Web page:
Leinbach v. Pickwick Greyhound Lines

Decision Date08 July 1933
Docket Number31100.
Citation138 Kan. 50,23 P.2d 449
PartiesLEINBACH v. PICKWICK GREYHOUND LINES et al.
CourtKansas Supreme Court

Syllabus by the Court.

In action arising out of collision between automobile and defendant's bus after automobile collided with another automobile and whirled across street in front of on-coming bus, evidence sustained special findings which were consistent and which established defendant's liability.

Court should, if possible, interpret special findings so as to harmonize them with each other and with general verdict.

Safety of passengers in motorbus is merely circumstance to be considered like any other condition in making emergency stop.

"Last clear chance doctrine" includes not only duty to act when helpless peril is known, but also duty to exercise vigilance to discover helpless peril, if duty of vigilance exists toward class of which one in peril is member.

Under "last clear chance doctrine," plaintiff who has negligently subjected himself to risk of harm from defendant's subsequent negligence may recover if immediately preceding harm, plaintiff is unable to avoid it by exercise of reasonable vigilance and care and defendant knows of plaintiff's situation and realizes, or has reason to realize, peril involved, or would have discovered plaintiff's situation and thus had reason to realize his helpless peril had defendant exercised vigilance which it was his duty to plaintiff to exercise and thereafter is negligent in failing to utilize with reasonable care and competence his then existing ability to avoid harming plaintiff.

$27,000 for personal injuries sustained in automobile accident held excessive, $20,000 being adequate.

Denial of continuance is within trial court's discretion.

1. In North Lawrence, Seventh street, a paved north and south street, is intersected by Lyons avenue, an unpaved east and west street. A Ford car which approached the intersection from the west struck a Dodge car which approached from the north and whirled the Dodge car about until it faced north on the east side of the Seventh street pavement. An interstate passenger bus which approached from the south struck the Dodge car. Plaintiff, an occupant of the Dodge car, sustained injuries on account of which he sued the bus company for damages. Held, special findings of fact returned by the jury were sustained by the evidence, were not inconsistent with each other, and established liability of the bus company to plaintiff.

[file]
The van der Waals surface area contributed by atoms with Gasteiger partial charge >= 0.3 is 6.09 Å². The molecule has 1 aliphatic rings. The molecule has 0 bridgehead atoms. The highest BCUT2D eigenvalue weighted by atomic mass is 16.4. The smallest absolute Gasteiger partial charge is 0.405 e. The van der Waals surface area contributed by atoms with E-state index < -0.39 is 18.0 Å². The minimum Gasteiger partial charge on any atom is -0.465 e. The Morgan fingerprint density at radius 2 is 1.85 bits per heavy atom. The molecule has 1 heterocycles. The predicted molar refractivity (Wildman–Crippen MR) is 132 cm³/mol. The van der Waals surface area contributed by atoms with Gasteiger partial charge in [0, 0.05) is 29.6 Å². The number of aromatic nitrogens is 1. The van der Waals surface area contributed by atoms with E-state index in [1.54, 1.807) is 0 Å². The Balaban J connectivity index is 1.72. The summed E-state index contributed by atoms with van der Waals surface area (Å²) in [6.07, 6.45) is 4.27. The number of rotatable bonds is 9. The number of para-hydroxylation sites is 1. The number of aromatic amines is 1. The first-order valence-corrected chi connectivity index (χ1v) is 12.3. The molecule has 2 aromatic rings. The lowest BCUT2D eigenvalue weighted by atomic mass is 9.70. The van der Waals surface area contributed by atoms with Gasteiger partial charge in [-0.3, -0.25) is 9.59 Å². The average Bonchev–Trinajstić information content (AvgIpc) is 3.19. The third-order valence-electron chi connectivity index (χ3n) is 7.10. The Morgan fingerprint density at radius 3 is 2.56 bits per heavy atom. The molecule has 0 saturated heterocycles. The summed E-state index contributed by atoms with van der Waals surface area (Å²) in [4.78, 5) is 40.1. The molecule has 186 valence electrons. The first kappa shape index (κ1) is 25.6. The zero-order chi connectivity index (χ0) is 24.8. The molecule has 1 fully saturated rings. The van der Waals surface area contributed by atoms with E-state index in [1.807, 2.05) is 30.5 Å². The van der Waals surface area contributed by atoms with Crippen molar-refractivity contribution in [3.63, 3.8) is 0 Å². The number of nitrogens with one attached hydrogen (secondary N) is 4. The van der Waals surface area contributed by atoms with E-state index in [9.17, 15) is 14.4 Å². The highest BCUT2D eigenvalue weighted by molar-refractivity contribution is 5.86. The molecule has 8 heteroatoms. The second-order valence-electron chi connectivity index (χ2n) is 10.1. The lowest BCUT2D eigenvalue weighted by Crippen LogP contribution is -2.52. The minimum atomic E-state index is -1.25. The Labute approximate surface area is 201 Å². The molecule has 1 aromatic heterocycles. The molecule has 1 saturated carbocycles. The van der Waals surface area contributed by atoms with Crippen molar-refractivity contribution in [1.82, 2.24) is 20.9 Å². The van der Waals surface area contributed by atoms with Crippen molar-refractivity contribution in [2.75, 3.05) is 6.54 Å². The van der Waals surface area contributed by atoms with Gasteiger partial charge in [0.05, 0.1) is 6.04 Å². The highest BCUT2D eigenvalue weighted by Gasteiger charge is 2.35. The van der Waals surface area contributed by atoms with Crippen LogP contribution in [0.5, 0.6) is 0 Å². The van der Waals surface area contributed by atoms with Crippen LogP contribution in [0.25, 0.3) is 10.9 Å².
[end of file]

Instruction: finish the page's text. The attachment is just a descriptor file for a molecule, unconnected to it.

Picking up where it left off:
2. Rulings of the trial court relating to the subject of safety of passengers in the bus as a factor to be considered in making an emergency stop, approved.

3. A contention that the last clear chance doctrine includes knowledge of helpless peril only and does not include duty to exercise vigilance to discover helpless peril, considered and held to be unsound.

4. The doctrine of last clear chance stated.

5. The syllabus of the decision in the case of Maris v. Lawrence Railway & Light Co., 98 Kan. 205, 158 P. 6, corrected.

6. The amount of the verdict for damages for personal injuries considered, and held to be too large.

7 Various assignments of error considered, and held to be without merit.

Appeal from District Court, Wyandotte County, Division No. 3; William H. McCamish, Judge.

Action by Charles E. Leinbach against the Pickwick Greyhound Lines and another. Judgment for plaintiff, and defendants appeal.

Judgment modified and, as so modified, affirmed on condition of plaintiff's assent to modification; otherwise cause remanded, with directions.

J. E McFadden and O. Q. Claflin, Jr., both of Kansas City, Edmund H. McVey, C. A. Randolph, and Alfred Kuraner, all of Kansas City, Mo., and M. J. Healy, of Topeka, for appellants.

Fred Robertson, Edward M. Beddington, and J. O. Emerson, all of Kansas City, for appellee.

BURCH Justice.

The action was one for damages sustained by Charles E. Leinbach when the automobile in which he was riding was struck by a bus operated by defendant Pickwick Greyhound Lines, an interstate transportation corporation. The driver of the bus Orville Thompson, was made a party defendant. The jury returned special findings of fact and a general verdict in favor of plaintiff. Judgment was entered accordingly, and defendants appeal.

This is a second appeal. At the first trial, the verdict and judgment were for plaintiff. On appeal, the judgment was reversed, and the cause was remanded for new trial. Leinbach v. Pickwick Greyhound Lines, 135 Kan. 40, 10 P.2d 33. In order that this opinion may be complete in itself, it is necessary to make a statement of the facts of the accident. For brevity, the defendant Orville Thompson will be referred to by name or as the bus driver, and Pickwick Greyhound Lines will be referred to as the defendant.